DIY materials approach for materials education in product design

Camilo Ayala Garcia, Dr. Valentina Rognoli, Dr. Elvin Karana, Politecnico di Milano, Italy

The democratization of fabrication technologies, combined with the rising desire of individuals to personalize their products offers the opportunity to experiment with advanced, distributed and shared production processes, enabling self-production of materials and products. This has opened up new opportunities for product designers, who, in this case, act as active makers of materials instead of being passive recipients. In a recent publication, Rognoli et al. (2015) introduced this new practice in the design domain with the notion of Do-It-Yourself (DIY) Materials. DIY materials are created through individual or collective self-production experiences, often by techniques and processes of the designer's own invention, as a result of a process of tinkering with materials. We argue that the ways these designers understand and make materials might bring new opportunities to both material and product development, to move from product design towards the design of product life cycle stages [2] where the materials play a fundamental role. Accordingly, we aim to bring DIY material thinking in design education. In this presentation, we will present our first attempts to engage students with this novel approach. ¬¬ [1] Rognoli V., Bianchini M., Maffei S., Karana E. (2015), DIY Materials, Materials & Design, 86. [2] Vezzoli, C. (2014), The “Material” Side of Design for Sustainability. In E. Karana, O. Pedgley, & V. Rognoli (Eds.), Materials experience: Fundamentals of materials and design (pp.135-143). Oxford, UK: Butterworth-Heinemann.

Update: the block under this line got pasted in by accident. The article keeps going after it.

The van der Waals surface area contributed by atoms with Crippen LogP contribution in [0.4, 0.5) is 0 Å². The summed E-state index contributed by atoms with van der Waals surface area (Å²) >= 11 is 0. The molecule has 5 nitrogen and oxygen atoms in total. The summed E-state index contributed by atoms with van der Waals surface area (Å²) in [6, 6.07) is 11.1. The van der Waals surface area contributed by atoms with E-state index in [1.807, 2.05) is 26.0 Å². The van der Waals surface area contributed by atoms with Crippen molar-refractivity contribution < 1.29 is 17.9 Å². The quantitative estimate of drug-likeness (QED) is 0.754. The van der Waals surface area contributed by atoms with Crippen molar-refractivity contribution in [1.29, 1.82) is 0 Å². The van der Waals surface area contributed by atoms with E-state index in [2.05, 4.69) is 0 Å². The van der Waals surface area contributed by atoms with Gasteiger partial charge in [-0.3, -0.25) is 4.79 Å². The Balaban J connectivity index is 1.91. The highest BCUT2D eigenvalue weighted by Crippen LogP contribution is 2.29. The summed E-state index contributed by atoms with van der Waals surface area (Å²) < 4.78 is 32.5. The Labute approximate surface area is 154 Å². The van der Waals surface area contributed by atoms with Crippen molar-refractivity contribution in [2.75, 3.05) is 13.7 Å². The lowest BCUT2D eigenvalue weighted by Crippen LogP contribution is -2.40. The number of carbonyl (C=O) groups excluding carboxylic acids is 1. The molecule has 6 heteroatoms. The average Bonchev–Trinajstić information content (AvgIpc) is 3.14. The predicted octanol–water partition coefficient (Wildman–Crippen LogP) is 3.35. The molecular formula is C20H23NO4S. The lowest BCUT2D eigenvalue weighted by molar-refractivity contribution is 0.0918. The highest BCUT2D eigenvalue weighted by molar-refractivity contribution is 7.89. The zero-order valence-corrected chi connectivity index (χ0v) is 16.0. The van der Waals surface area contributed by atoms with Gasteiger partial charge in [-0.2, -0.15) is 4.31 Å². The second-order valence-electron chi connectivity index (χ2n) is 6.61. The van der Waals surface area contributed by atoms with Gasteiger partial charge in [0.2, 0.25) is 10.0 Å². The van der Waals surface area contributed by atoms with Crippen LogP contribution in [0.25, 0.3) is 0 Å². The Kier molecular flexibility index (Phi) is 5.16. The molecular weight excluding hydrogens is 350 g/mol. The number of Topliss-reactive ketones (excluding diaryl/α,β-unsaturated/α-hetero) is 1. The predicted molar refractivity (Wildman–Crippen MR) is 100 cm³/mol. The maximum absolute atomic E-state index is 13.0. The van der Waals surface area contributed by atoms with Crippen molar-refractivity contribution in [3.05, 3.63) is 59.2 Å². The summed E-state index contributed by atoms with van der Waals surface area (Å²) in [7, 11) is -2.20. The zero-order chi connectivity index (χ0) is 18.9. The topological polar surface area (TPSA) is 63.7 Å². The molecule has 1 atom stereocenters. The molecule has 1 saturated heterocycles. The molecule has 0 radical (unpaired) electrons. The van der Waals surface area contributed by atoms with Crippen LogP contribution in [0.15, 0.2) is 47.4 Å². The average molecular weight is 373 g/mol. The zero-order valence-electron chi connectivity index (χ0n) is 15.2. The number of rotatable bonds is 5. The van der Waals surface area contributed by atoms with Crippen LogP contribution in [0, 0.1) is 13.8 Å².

From STEM to STEAM: A Blueprint for a Transdisciplinary Research and Teaching Lab

Max Fickel, Royal College of Art, UK

Full title: From STEM to STEAM: A Blueprint for a Transdisciplinary Research and Teaching Lab in Materials, Engineering, and Design The threat of climate change represents an enormous challenge and ultimately demands a large scale transformation of society to find solutions to the extreme complex and highly interdependent problem types immanent. In this context, sustainable technologies are necessary but not a sufficiency. Recent scientific reports argue that technology alone will probably not meet the demanding targets. Therefore, significant changes in behaviour are needed at the same time. In this context, the arts, and especially product design, gain their importance: In contrast to engineering, they focus on emotive experience thereby establishing a relationship between the user and the product exceeding the pure functional application.
However, to introduce sustainable technologies in large scale, as the relevant systems are highly interdependent, development efforts must not only partially focus on technical systems and consumers independently, but more importantly, also on the interplay and interlinkages between those. This means that the entire socio-technical framework has to be considered simultaneously in a true transdisciplinary approach. Although in product development industrial design does belong among the engineer’s most important partners, there are still preventable difficulties hindering efficient collaboration across the domains. This article reports on recent findings from a research project at the Royal College of Art, London. In particular it describes novel methods and tools for transdisciplinary collaboration and knowledge exchange in materials, engineering and design and incorporates the findings in a proposal for a transdisciplinary research and teaching lab.